Prime Minister Scott Morrison announced on Sunday 22nd March that Australian venues will have closed their doors by midday Monday in a bid to stop the spread of COVID-19. New South Wales, the Australian Capital Territory and Victoria said they would move to lockdown "non essential" venues.
Under the new stage one restrictions, restaurants, cafes, registered and licensed clubs and licensed premises in hotels and pubs will have closed their doors by midday 23 March. Cafes and restaurants will be restricted to takeaway/delivery and are encouraged to continue operating under the new conditions if possible. This is with the exception of NSW, who have recently allowed for restaurants, cafes, pubs and bars to sell food and alcohol for takeaway and home delivery services.
We understand that not all establishments are in the position to offer take-away and delivery services – but for those that can, see some tips below:
TIME TO CAPITALISE ON FOOD DELIVERY
Food delivery services are growing rapidly because people love the convenience; failing to implement delivery gives business straight to competitors. There’s good money to be made, but not by operating the same way you usually do. Here, some tips to make delivery work for you.
DELIVERY DO IT YOURSELF
Now you can take care of delivery in-house by adding a white-label order system such as OrderUp to your website. You can brand it to look like your own, accept payments and notify customers in the same way as Uber Eats and Menulog do.
You pay a small fee to use the service instead of 35 per cent. Delivery can be made by your own drivers, and there are plenty of people with a motorbike and ambition looking for steady work.
DELIVERY PARTNER OPTIONS
Delivery platforms like Uber Eats, Menulog and Deliveroo are helping stimulate in-store business and delivery. Menulog said it will halve all commission on pick up orders across all 17,000 partner restaurants. Like its fellow delivery platforms, they have also introduced contactless deliveries to help customers and couriers maintain social distancing.
Uber Eats launched a series of initiatives to support independent restaurant owners and operators, including a $5 million stimulus package for independent restaurants across Australia and New Zealand, aimed to enable them to deploy and time promotions.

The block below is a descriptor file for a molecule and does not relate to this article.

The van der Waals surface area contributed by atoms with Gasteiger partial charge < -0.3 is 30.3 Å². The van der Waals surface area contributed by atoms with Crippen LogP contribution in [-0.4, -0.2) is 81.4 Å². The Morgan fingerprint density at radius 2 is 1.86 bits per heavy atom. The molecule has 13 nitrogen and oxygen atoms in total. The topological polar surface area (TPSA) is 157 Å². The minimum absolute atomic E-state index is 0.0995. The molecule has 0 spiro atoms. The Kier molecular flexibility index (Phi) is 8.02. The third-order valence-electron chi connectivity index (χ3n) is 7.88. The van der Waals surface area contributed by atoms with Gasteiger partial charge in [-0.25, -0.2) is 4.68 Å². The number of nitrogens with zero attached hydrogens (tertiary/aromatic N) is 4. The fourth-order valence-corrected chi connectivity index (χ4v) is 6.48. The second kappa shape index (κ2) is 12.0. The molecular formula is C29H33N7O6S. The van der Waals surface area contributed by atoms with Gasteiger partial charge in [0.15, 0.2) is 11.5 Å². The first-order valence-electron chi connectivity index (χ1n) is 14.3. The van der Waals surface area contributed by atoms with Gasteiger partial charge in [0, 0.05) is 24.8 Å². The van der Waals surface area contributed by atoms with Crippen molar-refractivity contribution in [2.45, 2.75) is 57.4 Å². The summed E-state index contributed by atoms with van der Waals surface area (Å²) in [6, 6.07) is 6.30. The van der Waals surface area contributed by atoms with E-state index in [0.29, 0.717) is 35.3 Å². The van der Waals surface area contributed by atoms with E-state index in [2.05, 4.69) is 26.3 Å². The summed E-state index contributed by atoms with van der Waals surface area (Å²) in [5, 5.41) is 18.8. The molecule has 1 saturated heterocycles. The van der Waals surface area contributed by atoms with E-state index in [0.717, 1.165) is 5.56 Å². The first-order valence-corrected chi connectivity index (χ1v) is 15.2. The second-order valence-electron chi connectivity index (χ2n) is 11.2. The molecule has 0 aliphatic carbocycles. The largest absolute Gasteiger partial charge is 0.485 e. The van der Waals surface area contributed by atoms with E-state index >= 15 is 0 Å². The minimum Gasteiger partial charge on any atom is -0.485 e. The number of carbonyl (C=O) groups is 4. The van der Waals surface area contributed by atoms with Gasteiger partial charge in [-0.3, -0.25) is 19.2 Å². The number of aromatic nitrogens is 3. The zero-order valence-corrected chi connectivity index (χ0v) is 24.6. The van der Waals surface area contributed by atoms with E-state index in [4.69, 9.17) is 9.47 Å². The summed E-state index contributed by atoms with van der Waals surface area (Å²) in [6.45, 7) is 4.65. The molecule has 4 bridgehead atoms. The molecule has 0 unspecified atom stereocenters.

Another delivery partner is DoorDash, which launched in Australia last year, said it has removed delivery fees on orders from its restaurant partners and is waiving commission fees on all pickup orders placed through its platform.
There are other options available if you don’t want to hire delivery staff. These services include Drive Yello (Sydney and Melbourne) which will do it for you. Deliveroo has also announced a modified system called Deliveroo Marketplace+ with lower fees if you provide the driver.
COST-EFFECTIVE FOOD OFFERING
Be selective with your delivery menu and offer your high margin dishes only. Some establishments are re-designing their menu completely for delivery. You don’t have to offer your whole restaurant menu for delivery, just items with lower food costs. Look into Vegan and Plant-based dishes as these can often have a higher margin. You can also increase the delivery selling prices.
EXAMPLES OF SPECIAL OFFERS AND VALUE ADDS
Three Mills Bakery is offering delivery of weekend brunch boxes that include bread, granola and bake-at-home croissants and bake-at-home sausage rolls. (Three Mills Bakery, Majura Park, ACT)
Glenorie Bakerie telling people to 'Forget the Toilet Paper!' and are selling 'Bake it yourself pies' that last for up to 3 months in the freezer - (Glenorie Bakery, Glenorie, NSW)